By on April 15, 2020

Mazda Toyota Manufacturing will have to wait a while before it manufactures any automobiles. The jointly operated facility in Huntsville, Alabama won’t open next spring as planned. It’s delayed on account of the coronavirus outbreak.

Designed to produce collaborative crossovers, the facility came to be after state and local governments floated $800 million in incentives to temp the automakers. Apparently good enough, the $1.6-billion project launched under the assumption that the first of two production lines would be operational by April of 2021. That date has been pushed back indefinitely as Toyota and Mazda assess the situation.

“On April 9, we informed state and local government officials in Alabama, along with our key suppliers how the COVID-19 pandemic is impacting our ability to maintain critical equipment delivery schedules, creating labor shortages, and slowing construction. As a result, we will delay the start of production of the Mazda Toyota Manufacturing plant to a time period later in 2021. We are eager to keep the project moving forward and appreciate the ongoing support of all key stakeholders,” Toni Eberhart, spokesperson for the project, explained.

“As a result, we will delay the start of production of the Mazda Toyota Manufacturing plant to a time period later in 2021. We are eager to keep the project moving forward and appreciate the ongoing support of all key stakeholders.”

The facility is expected to provide jobs for 4,000 Alabamians, with nearby suppliers delivering an additional 1,500 (or more) positions for the area. Unfortunately, the pandemic is likely to delay their completion, as well. Local outlets reported the Mazda Toyota Manufacturing, U.S.A. (MTMUS) campus will probably stall construction on supportive facilities using the site.

On the upshot, COVID-19 has lessened traffic immensely and Limestone County plans to widen I-565. The highway had already earned a reputation for its frequent traffic jams. In order to better facilitate commerce stemming from MTMUS and keep locals moving on their daily commutes, the state rejiggered the formerly contentious program to ensure it came in under budget. With nobody going anywhere, now seems like the ideal time to engage in some roadwork.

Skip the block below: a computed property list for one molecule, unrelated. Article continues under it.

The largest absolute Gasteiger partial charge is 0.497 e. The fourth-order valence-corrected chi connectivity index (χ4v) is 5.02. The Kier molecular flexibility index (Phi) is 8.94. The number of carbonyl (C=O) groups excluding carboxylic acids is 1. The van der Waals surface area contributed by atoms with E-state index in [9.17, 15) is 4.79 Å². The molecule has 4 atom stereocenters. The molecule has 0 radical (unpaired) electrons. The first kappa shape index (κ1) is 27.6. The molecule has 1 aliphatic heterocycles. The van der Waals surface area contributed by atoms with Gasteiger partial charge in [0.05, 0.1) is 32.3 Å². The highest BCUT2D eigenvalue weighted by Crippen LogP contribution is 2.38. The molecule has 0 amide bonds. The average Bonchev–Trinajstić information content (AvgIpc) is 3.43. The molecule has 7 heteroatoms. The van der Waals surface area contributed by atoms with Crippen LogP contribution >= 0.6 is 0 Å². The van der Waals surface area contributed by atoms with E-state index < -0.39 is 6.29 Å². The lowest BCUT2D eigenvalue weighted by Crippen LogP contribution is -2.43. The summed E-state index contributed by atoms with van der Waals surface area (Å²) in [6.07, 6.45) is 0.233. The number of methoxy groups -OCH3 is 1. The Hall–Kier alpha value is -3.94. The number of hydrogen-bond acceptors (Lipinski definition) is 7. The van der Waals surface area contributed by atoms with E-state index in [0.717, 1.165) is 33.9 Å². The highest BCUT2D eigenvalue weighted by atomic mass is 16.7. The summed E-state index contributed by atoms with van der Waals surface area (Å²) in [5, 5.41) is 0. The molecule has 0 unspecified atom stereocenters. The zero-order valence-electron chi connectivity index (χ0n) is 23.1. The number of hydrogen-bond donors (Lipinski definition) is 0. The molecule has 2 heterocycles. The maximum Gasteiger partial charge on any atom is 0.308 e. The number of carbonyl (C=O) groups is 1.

[Image: Toyota]

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9 Comments on “Toyota-Mazda Assembly Plant Opening Delayed...”


  • avatar
    redapple

    Toyota is close with Mazda and Subaru. Someday, they will own them both.

  • avatar
    Art Vandelay

    I think they spent more than that as there were improvements done at the Port of Mobile and the connecting infrastructure to facilitate movement of the product. Fortunately I suppose I am in the city limits of Huntsville in Madison County, so I guess I am only on the hook for the state level improvements and the new AA ballpark. Can’t have all of those folks in Madison driving over to the East side to the perfectly good ballpark that was already there and could have been renovated. They might see a poor person.

    • 0 avatar
      Lorenzo

      I wonder if they’ll consider changing the team name. the “Rocket City Trash Pandas” now suddenly seems inappropriate.

    • 0 avatar
      Daniel J

      I’ll disagree with you on the ball park. Battle did the right thing by not stepping in that mess. It would have cost as much if not more to fix up joe Davis. And the parkway absolutely could not deal with that traffic. It can’t even deal with daily work traffic. If the team fails let Madison deal with it.

      I live in the county now but we are all paying for 255 widening and I565 even if we don’t need it or use it.

      • 0 avatar
        Lorenzo

        Wasn’t Joe Davis Stadium one of the largest in AA? I think it was well over 10,000 capacity (I could look it up, but I’m lazy). the new ballpark has a capacity of 7,000, considerably smaller, but it’s a more modern design with amenities not found in decades-old ballparks like JDS.

        The new ballpark cost something like $48 million, so if JDS is structurally sound, removing seating and adding amenities might have been cheaper. Having 7k seats instead of 10k-plus would have made less impact on traffic too. The key is the condition of JDS, which is pretty old for a minor league ballpark, with a layout that might not have been cheaply altered.

        Key point: this is America, where it’s out with the old and in with the new, even if the old is still usable. We’ve lost a lot of fine buildings to that attitude.

  • avatar
    SCE to AUX

    $0.8 billion tax relief for the Toyota/Mazda venture: OK

    $1.0 billion tax relief offered to Tesla by Joplin, MO: “a gift for building rich-guy trucks!”

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